Walk by any employee’s work station on a given day and you may see that person quickly closing a Facebook or Twitter page from his or her computer desktop. No one wants to get caught tweeting or posting Instagram pictures when they’re supposed to be working. But studies indicate that four out of five employees now use social media for personal use during working hours.
A Norwegian study, however, shows that managers and executives, while critical of employees’ social media use at work, spend more time using social media during office hours than do their subordinates.
To assess how workers used social media while on the job, a team led by psychological scientist Cecilie Schou Andreassen at the University of Bergen surveyed more than 11,000 people. The researchers collected information on each respondent’s age, gender, education level, relationship status, and managerial responsibility. The team also designed some questions to measure personality traits.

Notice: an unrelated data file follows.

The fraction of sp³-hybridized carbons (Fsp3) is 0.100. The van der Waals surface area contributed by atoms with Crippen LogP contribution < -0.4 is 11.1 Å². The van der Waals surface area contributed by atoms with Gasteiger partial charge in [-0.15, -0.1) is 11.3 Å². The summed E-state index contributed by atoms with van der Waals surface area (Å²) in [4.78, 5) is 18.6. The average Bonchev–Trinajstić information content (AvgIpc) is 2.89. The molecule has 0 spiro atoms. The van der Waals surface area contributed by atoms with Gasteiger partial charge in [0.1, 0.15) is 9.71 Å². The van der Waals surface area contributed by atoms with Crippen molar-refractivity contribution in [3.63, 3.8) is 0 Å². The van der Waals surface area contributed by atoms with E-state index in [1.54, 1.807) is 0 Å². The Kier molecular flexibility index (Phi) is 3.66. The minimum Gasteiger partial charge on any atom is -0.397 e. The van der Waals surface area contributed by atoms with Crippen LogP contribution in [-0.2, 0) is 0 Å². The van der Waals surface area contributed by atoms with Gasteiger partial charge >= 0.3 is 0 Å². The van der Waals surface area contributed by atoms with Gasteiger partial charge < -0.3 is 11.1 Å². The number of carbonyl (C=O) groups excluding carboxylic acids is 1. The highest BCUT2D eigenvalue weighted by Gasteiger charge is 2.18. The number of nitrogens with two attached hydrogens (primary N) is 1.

Schou Andreassen and her team asked the participants about their attitudes toward and use of social media, such as the appropriateness of browsing Facebook while at work and the number of times they post a comment on Twitter in a given day. They also asked the respondents to reveal specific features about their workplaces, including restrictions on social media use.